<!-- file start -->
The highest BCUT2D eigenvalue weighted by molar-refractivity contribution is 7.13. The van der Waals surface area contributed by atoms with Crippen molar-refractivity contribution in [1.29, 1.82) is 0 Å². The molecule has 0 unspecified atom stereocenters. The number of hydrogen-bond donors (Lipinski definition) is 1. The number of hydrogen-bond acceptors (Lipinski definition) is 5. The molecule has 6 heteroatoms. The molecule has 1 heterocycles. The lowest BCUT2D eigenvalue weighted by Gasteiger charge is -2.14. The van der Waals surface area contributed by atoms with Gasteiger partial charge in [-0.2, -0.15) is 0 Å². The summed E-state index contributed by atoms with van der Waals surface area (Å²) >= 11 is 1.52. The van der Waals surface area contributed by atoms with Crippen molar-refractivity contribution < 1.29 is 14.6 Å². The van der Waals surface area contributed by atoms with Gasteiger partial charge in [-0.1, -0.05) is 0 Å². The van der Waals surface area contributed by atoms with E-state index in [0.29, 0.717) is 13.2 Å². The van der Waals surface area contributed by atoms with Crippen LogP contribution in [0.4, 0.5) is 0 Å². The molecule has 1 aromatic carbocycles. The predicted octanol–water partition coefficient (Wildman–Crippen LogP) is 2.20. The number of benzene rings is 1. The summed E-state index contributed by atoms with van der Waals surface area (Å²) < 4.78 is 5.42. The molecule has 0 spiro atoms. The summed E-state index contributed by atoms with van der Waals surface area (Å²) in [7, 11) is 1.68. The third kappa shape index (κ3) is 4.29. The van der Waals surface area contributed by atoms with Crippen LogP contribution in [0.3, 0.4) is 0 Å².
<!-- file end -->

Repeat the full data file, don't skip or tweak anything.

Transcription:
The highest BCUT2D eigenvalue weighted by molar-refractivity contribution is 7.13. The van der Waals surface area contributed by atoms with Crippen molar-refractivity contribution in [1.29, 1.82) is 0 Å². The molecule has 0 unspecified atom stereocenters. The number of hydrogen-bond donors (Lipinski definition) is 1. The number of hydrogen-bond acceptors (Lipinski definition) is 5. The molecule has 6 heteroatoms. The molecule has 1 heterocycles. The lowest BCUT2D eigenvalue weighted by Gasteiger charge is -2.14. The van der Waals surface area contributed by atoms with Gasteiger partial charge in [-0.2, -0.15) is 0 Å². The summed E-state index contributed by atoms with van der Waals surface area (Å²) >= 11 is 1.52. The van der Waals surface area contributed by atoms with Crippen molar-refractivity contribution < 1.29 is 14.6 Å². The van der Waals surface area contributed by atoms with Gasteiger partial charge in [-0.1, -0.05) is 0 Å². The van der Waals surface area contributed by atoms with E-state index in [0.29, 0.717) is 13.2 Å². The van der Waals surface area contributed by atoms with Crippen LogP contribution in [0.4, 0.5) is 0 Å². The molecule has 1 aromatic carbocycles. The predicted octanol–water partition coefficient (Wildman–Crippen LogP) is 2.20. The number of benzene rings is 1. The summed E-state index contributed by atoms with van der Waals surface area (Å²) < 4.78 is 5.42. The molecule has 0 spiro atoms. The summed E-state index contributed by atoms with van der Waals surface area (Å²) in [7, 11) is 1.68. The third kappa shape index (κ3) is 4.29. The van der Waals surface area contributed by atoms with Crippen LogP contribution in [0.3, 0.4) is 0 Å².